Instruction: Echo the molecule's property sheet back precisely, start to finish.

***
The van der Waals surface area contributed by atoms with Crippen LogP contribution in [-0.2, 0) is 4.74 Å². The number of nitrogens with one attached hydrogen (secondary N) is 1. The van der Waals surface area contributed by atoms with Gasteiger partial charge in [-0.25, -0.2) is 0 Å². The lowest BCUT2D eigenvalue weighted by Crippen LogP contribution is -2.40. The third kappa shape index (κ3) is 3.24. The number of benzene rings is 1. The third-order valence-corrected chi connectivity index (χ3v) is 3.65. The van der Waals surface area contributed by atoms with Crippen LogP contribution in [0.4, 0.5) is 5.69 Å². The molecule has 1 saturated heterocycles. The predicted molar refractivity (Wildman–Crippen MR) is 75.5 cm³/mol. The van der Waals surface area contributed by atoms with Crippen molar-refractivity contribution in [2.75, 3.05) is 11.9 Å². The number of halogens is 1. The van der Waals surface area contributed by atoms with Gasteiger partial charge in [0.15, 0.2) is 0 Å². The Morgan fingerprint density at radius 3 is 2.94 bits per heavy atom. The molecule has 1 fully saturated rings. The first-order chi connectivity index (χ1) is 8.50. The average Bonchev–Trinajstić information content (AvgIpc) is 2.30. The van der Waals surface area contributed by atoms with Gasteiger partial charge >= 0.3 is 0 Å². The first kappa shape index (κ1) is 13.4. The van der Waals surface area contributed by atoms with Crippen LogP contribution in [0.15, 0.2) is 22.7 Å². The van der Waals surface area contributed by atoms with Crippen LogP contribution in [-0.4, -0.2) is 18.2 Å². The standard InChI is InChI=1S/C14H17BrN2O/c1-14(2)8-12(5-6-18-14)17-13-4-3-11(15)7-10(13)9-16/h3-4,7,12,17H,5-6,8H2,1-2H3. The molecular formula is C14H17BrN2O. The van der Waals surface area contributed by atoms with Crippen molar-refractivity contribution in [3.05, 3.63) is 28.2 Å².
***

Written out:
The van der Waals surface area contributed by atoms with Crippen LogP contribution in [-0.2, 0) is 4.74 Å². The number of nitrogens with one attached hydrogen (secondary N) is 1. The van der Waals surface area contributed by atoms with Gasteiger partial charge in [-0.25, -0.2) is 0 Å². The lowest BCUT2D eigenvalue weighted by Crippen LogP contribution is -2.40. The third kappa shape index (κ3) is 3.24. The number of benzene rings is 1. The third-order valence-corrected chi connectivity index (χ3v) is 3.65. The van der Waals surface area contributed by atoms with Crippen LogP contribution in [0.4, 0.5) is 5.69 Å². The molecule has 1 saturated heterocycles. The predicted molar refractivity (Wildman–Crippen MR) is 75.5 cm³/mol. The van der Waals surface area contributed by atoms with Crippen molar-refractivity contribution in [2.75, 3.05) is 11.9 Å². The number of halogens is 1. The van der Waals surface area contributed by atoms with Gasteiger partial charge in [0.15, 0.2) is 0 Å². The Morgan fingerprint density at radius 3 is 2.94 bits per heavy atom. The molecule has 1 fully saturated rings. The first-order chi connectivity index (χ1) is 8.50. The average Bonchev–Trinajstić information content (AvgIpc) is 2.30. The van der Waals surface area contributed by atoms with Gasteiger partial charge >= 0.3 is 0 Å². The first kappa shape index (κ1) is 13.4. The van der Waals surface area contributed by atoms with Crippen LogP contribution in [0.15, 0.2) is 22.7 Å². The van der Waals surface area contributed by atoms with Crippen LogP contribution in [-0.4, -0.2) is 18.2 Å². The standard InChI is InChI=1S/C14H17BrN2O/c1-14(2)8-12(5-6-18-14)17-13-4-3-11(15)7-10(13)9-16/h3-4,7,12,17H,5-6,8H2,1-2H3. The molecular formula is C14H17BrN2O. The van der Waals surface area contributed by atoms with Crippen molar-refractivity contribution in [3.05, 3.63) is 28.2 Å².